|Warming Up Your Sensory Play This Winter
Deanna Macioce, MS, OTR/L
The holidays are winding down, which means all of the excitement and chaos are coming to a close. Although that can be a very comforting thought, it also means that now the winter months have fully arrived. Winter is a difficult time of year to keep any child entertained, but it provides a different challenge for those of us who have or work with children with sensory processing or therapeutic concerns. In the past we have looked at various indoor and outdoor activities to do during these months, but this month we are going to take the time to expand upon those outdoor ideas, as well as look at them with refined eye.
For those of us who reside in areas that are fortunate to experience the joys of snow, there are many things you can do outside. Playing in the snow can provide tactile, proprioceptive, and vestibular input as well as increasing body awareness, bilateral coordination and strength. From forming snow balls, to building a snowman, to even writing letters in the snow, winter provides many great experiences for our sensory kiddos.
Sled riding is a tried and true winter activity that provides proprioceptive and vestibular input. Not only does the rush of heading down a large hill provide the movement that many of our children seek out, but the climbing back up the hill is great for proprioception. If your child chooses to keep things a bit more level, attach a rope to the front of the sled and pull them around the yard at different speeds to provide the movement component. Increase the activity by switching roles and having the child pull or push you or a peer. Spice up the creativity to your sledding activities by setting up a theme. For example, have children pretend they are a train or train conductor pushing the sled to make various stops for people or cargo, and what better cargo than snowballs!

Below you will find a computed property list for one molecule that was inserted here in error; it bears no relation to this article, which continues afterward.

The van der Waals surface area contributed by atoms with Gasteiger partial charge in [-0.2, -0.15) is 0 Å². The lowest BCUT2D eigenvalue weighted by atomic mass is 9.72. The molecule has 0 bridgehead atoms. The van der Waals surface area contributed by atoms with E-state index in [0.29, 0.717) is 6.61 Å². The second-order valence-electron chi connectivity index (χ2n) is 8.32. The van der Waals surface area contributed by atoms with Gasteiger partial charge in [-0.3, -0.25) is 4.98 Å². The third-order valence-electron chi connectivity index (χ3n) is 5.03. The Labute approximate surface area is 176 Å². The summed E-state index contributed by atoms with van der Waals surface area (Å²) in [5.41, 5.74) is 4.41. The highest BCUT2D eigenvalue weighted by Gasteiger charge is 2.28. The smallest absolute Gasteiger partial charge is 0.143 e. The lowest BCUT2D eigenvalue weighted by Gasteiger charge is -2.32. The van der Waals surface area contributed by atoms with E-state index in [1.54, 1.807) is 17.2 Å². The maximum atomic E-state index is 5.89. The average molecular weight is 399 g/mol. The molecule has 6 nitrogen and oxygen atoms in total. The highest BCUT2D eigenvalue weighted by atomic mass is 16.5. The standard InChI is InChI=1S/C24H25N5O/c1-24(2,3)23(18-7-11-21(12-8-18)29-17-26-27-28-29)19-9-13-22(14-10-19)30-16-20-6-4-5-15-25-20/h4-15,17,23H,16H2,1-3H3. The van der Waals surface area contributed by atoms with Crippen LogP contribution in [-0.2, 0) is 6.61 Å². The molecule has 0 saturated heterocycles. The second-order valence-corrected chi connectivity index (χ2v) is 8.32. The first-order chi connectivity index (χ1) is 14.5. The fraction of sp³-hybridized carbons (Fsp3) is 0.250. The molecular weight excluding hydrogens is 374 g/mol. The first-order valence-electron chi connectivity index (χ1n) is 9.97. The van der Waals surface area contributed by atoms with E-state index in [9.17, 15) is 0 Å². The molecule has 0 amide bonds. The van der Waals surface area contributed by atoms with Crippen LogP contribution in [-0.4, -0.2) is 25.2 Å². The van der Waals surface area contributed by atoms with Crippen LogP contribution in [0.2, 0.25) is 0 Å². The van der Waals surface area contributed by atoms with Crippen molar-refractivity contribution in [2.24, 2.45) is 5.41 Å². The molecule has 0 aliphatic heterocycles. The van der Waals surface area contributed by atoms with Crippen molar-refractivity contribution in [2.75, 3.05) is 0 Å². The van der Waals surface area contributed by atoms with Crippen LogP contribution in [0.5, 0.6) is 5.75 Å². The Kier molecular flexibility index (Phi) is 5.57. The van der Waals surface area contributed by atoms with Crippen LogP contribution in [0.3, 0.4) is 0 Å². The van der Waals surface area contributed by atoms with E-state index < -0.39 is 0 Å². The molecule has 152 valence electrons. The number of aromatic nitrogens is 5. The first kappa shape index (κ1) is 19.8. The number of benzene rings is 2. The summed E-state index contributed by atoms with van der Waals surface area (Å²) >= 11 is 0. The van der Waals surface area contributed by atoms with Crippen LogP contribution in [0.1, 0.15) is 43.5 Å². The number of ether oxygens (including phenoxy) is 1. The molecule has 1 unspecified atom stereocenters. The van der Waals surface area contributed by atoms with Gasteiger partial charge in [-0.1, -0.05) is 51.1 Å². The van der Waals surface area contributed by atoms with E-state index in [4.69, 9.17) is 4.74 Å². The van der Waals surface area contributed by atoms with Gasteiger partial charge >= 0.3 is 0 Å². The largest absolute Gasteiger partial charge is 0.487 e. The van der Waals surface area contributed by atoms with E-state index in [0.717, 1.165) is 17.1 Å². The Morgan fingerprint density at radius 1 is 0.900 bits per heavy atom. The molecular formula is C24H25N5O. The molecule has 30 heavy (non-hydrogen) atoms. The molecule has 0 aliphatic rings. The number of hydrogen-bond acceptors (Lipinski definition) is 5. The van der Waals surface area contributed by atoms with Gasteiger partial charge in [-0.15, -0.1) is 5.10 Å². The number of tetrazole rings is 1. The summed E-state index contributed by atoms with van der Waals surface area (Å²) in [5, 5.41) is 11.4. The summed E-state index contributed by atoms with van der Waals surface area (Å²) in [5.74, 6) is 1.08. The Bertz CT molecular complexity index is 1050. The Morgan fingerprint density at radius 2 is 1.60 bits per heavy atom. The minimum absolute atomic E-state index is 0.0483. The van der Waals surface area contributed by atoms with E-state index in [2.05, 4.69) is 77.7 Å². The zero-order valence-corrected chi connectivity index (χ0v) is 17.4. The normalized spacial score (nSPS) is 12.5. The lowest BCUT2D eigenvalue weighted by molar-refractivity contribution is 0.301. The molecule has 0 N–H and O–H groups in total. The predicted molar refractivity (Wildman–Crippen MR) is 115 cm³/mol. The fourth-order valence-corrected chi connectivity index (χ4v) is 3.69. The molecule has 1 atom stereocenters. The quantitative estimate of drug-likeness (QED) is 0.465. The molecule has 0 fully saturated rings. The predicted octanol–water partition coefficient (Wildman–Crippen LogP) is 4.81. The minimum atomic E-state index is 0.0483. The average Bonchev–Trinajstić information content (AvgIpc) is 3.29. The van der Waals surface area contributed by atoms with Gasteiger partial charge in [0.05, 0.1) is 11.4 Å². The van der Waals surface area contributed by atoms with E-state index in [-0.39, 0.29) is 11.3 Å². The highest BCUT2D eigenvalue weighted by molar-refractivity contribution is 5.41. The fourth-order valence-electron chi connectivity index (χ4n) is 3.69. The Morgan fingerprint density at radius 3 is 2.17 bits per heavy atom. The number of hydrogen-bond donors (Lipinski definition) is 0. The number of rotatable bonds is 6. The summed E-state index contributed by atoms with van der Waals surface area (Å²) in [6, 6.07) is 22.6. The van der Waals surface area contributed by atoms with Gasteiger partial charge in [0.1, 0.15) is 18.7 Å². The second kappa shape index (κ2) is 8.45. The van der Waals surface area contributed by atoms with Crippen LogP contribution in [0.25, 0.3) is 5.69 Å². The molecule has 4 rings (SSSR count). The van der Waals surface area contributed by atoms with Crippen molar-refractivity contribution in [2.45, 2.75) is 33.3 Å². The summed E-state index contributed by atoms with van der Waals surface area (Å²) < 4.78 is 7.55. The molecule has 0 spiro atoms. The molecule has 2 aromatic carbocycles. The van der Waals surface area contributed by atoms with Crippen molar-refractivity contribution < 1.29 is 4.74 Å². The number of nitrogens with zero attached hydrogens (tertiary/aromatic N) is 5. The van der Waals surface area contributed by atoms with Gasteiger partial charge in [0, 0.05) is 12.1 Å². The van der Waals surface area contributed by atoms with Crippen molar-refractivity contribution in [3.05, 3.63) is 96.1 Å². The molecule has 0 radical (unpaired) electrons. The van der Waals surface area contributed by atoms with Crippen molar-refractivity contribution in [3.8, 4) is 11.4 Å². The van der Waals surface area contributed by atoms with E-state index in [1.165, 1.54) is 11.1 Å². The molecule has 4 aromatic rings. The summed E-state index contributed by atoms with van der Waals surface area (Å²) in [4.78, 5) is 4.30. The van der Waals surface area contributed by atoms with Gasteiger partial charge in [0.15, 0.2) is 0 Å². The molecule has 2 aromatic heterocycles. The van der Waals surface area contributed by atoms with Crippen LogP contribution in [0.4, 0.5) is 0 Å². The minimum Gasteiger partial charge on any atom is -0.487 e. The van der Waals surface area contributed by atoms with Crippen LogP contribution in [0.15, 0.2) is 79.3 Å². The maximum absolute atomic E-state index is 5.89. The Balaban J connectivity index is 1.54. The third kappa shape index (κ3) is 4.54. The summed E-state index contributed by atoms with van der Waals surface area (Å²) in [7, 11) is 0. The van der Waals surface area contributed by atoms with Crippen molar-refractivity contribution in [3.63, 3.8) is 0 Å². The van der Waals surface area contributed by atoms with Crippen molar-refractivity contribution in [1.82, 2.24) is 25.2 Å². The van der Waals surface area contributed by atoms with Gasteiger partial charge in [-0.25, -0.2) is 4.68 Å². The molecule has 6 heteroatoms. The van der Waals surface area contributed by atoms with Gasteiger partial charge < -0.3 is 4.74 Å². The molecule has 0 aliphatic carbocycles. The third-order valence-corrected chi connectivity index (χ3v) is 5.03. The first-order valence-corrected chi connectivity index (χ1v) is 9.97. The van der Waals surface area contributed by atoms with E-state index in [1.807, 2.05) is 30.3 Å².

Snowball forming is a great bilateral hand activity that can also address hand strengthening and provide proprioceptive input when packing the snow. Once the snowballs are formed use them for target practice to improve hand-eye coordination. This is a great way to break up the monotony of your typical therapeutic ball activities.
And increase your snowball forming by building a snowman. Remember, Frosty can come in any size. Building a snowman is great for increasing strength and endurance, as well as providing proprioceptive input. It also encourages bilateral coordination, and even some core stability when attempting to build a life size one.
Bilateral coordination, body awareness, and tactile skills can all be addressed while decorating the lawn with snow angels. This a great activity to use with those children who are trying to learn how to perform jumping jacks.
Bring out the artistic side of a child while working on hand strengthening and motor planning skills by using spray bottles filled with colored water to decorate the snow. And since we are always looking for fun new ways to address handwriting, the snow provides a great medium for letter and design formation.
Although it takes a lot of extra effort to make many of these activities happen, it is important that we allow our children to experience the joys of winter while being therapeutic. It is a great time of year to give into our inner child and re-live our own childhood. So, button up your overcoat and have some winter fun! Don't forget to enjoy a nice warm cup of hot cocoa when you are all done!